4.4 The Committee noted that adverse events reported in the main RCT by patients in the lapatinib plus capecitabine group included diarrhoea and PPE, and these were marginally higher than those reported with capecitabine alone. Experts commented that people at this stage of disease are often willing to accept side effects in order to have the benefits of lapatinib plus capecitabine treatment. The Committee also noted that, although the side effects were significant, they could be relatively easily controlled.
4.5 The Committee agreed that the evidence to show that lapatinib plus capecitabine had fewer side effects than trastuzumab was limited. The Committee also discussed the potential for cardiotoxicity associated with lapatinib treatment and noted the results in the main RCT. The Committee considered the manufacturer's assertion that lapatinib was less cardiotoxic compared with trastuzumab. The Committee agreed that the currently available evidence suggests that cardiotoxicity was less of a problem with lapatinib treatment. However, the Committee was not persuaded that, in the situation of limited life expectancy associated with advanced or metastatic breast cancer, this would necessarily influence the choice of treatments. This was supported by the testimony of the professional and patient experts.
4.6 The Committee considered the evidence on the cost effectiveness of lapatinib plus capecitabine presented in the manufacturer's submission. The Committee discussed the comparisons presented in the submission, in which lapatinib plus capecitabine was compared with capecitabine monotherapy, vinorelbine monotherapy and trastuzumab-containing regimens. The Committee understood that the efficacy data used for the comparison with capecitabine monotherapy was based on the clinical trial and noted that the ICER presented by the manufacturer for this comparison was over £80,000. The Committee concluded that this did not represent a cost-effective use of NHS resources.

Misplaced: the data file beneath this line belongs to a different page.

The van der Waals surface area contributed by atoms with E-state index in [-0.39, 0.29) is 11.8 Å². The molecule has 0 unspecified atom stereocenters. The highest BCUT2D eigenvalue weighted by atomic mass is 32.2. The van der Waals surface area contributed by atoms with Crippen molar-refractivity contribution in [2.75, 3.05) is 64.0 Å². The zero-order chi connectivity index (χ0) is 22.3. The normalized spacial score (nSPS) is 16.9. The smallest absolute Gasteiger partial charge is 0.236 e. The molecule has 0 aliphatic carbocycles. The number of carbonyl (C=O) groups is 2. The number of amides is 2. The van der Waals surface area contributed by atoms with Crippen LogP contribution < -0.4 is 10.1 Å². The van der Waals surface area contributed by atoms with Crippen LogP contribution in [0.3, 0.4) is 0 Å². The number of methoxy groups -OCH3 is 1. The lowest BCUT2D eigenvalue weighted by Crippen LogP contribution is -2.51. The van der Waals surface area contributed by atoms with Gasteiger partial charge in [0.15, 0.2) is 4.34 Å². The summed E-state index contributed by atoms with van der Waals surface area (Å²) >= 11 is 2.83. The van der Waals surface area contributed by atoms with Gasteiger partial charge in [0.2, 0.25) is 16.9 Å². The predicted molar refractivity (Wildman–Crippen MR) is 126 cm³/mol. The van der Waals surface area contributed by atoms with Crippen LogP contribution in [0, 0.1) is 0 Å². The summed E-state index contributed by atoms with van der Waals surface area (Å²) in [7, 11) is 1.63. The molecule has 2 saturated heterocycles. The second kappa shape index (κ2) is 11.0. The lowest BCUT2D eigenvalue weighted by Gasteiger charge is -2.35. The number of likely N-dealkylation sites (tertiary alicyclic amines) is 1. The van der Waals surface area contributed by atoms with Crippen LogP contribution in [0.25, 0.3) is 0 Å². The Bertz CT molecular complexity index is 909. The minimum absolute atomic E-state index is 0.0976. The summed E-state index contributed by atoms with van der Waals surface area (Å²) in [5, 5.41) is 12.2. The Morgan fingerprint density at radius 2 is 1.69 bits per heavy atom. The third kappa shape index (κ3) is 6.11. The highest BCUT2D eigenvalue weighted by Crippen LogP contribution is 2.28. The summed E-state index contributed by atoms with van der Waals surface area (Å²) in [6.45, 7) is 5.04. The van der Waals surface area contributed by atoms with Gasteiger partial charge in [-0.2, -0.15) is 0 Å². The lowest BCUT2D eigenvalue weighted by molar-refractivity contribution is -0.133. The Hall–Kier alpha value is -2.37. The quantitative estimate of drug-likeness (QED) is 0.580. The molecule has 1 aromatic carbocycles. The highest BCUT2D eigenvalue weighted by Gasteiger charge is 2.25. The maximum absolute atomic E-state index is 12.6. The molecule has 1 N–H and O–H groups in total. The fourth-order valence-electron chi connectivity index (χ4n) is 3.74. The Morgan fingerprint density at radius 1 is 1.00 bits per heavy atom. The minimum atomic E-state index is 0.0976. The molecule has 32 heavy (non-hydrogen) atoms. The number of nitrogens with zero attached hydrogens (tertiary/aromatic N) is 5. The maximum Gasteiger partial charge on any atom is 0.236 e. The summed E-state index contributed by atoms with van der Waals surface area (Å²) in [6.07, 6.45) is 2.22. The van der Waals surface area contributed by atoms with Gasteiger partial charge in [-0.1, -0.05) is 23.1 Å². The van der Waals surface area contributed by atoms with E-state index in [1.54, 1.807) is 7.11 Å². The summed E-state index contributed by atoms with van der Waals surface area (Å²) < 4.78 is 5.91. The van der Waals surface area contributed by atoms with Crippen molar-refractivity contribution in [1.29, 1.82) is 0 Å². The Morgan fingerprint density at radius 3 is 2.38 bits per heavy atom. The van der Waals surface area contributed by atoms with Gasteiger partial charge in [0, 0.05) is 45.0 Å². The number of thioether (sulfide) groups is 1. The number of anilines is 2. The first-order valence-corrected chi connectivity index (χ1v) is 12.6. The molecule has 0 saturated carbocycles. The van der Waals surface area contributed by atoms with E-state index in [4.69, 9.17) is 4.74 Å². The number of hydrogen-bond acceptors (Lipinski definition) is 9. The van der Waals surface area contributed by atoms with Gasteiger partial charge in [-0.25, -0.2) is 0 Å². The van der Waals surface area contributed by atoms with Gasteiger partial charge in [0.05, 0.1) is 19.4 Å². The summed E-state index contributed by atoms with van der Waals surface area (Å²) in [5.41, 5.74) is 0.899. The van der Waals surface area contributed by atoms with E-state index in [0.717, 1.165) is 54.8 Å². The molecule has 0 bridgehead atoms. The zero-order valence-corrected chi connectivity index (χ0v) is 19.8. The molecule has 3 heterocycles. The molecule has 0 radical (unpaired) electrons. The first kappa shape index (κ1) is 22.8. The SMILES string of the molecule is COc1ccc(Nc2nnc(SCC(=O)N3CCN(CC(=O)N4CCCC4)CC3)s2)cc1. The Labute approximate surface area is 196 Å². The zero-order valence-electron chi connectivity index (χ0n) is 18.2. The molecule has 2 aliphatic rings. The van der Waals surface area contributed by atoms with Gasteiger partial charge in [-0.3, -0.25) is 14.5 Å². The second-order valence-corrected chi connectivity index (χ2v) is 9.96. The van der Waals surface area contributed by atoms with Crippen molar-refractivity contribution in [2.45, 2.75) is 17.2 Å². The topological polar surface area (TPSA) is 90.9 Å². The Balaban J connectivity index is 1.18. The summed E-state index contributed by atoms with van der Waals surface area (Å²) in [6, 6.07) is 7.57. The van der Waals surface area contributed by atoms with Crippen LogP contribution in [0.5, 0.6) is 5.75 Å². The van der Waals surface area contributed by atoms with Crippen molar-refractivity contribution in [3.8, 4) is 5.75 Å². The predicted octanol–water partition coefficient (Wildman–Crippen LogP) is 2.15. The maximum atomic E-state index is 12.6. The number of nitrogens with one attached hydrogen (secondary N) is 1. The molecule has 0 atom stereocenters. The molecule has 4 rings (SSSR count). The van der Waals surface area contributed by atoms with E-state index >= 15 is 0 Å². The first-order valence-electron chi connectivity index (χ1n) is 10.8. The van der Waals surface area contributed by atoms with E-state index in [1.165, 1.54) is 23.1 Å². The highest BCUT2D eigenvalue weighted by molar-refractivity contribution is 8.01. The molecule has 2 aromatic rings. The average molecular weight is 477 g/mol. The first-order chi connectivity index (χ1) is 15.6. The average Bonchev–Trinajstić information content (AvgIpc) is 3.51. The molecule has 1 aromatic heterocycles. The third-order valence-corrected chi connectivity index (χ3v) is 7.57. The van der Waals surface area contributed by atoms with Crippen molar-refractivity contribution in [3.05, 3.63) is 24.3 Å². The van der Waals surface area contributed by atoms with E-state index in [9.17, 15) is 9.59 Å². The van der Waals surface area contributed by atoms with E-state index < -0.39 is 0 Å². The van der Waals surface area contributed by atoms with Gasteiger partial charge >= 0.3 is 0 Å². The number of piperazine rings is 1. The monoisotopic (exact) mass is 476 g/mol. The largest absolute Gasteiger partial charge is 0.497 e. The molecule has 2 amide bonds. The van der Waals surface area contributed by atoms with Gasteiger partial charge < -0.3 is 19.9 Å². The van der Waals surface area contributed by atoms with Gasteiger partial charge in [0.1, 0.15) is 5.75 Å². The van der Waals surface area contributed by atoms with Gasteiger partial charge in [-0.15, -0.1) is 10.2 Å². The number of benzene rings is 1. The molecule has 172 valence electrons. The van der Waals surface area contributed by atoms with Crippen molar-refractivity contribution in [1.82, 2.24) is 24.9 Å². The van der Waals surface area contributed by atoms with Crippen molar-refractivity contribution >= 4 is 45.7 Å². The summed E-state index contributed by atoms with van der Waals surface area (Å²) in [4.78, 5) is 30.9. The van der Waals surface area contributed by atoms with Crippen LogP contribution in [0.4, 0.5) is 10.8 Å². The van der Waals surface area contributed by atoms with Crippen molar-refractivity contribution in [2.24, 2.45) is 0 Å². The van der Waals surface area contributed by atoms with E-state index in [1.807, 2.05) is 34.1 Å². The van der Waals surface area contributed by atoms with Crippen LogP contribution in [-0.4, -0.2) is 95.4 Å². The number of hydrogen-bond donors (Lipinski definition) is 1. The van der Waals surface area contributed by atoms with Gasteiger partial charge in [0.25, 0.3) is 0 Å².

4.7 The Committee noted that the other comparisons presented in the modelling were not based on data from RCTs and that the efficacy of vinorelbine was assumed to be the same as that of capecitabine. This was because there was no evidence on the efficacy of vinorelbine monotherapy or combination therapy in this group of patients. The Committee considered that the data supporting this comparison were subject to considerable uncertainty. It noted additionally that the results of lapatinib plus capecitabine compared with vinorelbine monotherapy gave an ICER of about £68,000 per QALY gained and concluded this did not represent a cost-effective use of NHS resources.
4.8 The Committee next considered the cost effectiveness of lapatinib plus capecitabine compared with trastuzumab-containing regimens presented in the manufacturer's submission. The Committee understood that the analysis was based on an unadjusted indirect comparison to derive the efficacy estimates of trastuzumab-containing regimens used in the model. The Committee expressed concerns about the pooling of estimates from non-RCT and observational studies. The Committee noted that the patient characteristics in the pooled studies were not reported. It concluded that, in the absence of data from randomised studies in this patient group, the unadjusted indirect comparison was associated with considerable uncertainty around the relative effectiveness of lapatinib plus capecitabine compared with trastuzumab-containing regimens.